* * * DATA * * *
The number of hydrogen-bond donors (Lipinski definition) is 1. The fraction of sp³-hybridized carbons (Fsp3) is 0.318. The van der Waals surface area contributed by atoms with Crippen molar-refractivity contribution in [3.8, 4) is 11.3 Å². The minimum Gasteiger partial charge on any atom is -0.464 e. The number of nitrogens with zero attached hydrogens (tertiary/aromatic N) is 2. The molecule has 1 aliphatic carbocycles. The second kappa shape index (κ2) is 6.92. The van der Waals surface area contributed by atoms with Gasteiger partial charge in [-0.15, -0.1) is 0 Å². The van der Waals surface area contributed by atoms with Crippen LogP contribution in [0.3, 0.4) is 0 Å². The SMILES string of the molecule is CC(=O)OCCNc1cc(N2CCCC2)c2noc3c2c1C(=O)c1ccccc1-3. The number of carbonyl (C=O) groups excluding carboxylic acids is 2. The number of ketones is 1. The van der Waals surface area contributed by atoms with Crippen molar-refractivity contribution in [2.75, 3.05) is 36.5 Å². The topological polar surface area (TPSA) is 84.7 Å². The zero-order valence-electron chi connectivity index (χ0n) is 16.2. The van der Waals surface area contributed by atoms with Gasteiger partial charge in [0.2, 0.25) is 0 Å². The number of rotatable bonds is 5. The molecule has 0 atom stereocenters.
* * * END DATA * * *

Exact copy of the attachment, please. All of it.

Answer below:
The number of hydrogen-bond donors (Lipinski definition) is 1. The fraction of sp³-hybridized carbons (Fsp3) is 0.318. The van der Waals surface area contributed by atoms with Crippen molar-refractivity contribution in [3.8, 4) is 11.3 Å². The minimum Gasteiger partial charge on any atom is -0.464 e. The number of nitrogens with zero attached hydrogens (tertiary/aromatic N) is 2. The molecule has 1 aliphatic carbocycles. The second kappa shape index (κ2) is 6.92. The van der Waals surface area contributed by atoms with Gasteiger partial charge in [-0.15, -0.1) is 0 Å². The van der Waals surface area contributed by atoms with Crippen LogP contribution in [0.3, 0.4) is 0 Å². The SMILES string of the molecule is CC(=O)OCCNc1cc(N2CCCC2)c2noc3c2c1C(=O)c1ccccc1-3. The number of carbonyl (C=O) groups excluding carboxylic acids is 2. The number of ketones is 1. The van der Waals surface area contributed by atoms with Crippen molar-refractivity contribution in [2.75, 3.05) is 36.5 Å². The topological polar surface area (TPSA) is 84.7 Å². The zero-order valence-electron chi connectivity index (χ0n) is 16.2. The van der Waals surface area contributed by atoms with Gasteiger partial charge in [0.2, 0.25) is 0 Å². The number of rotatable bonds is 5. The molecule has 0 atom stereocenters.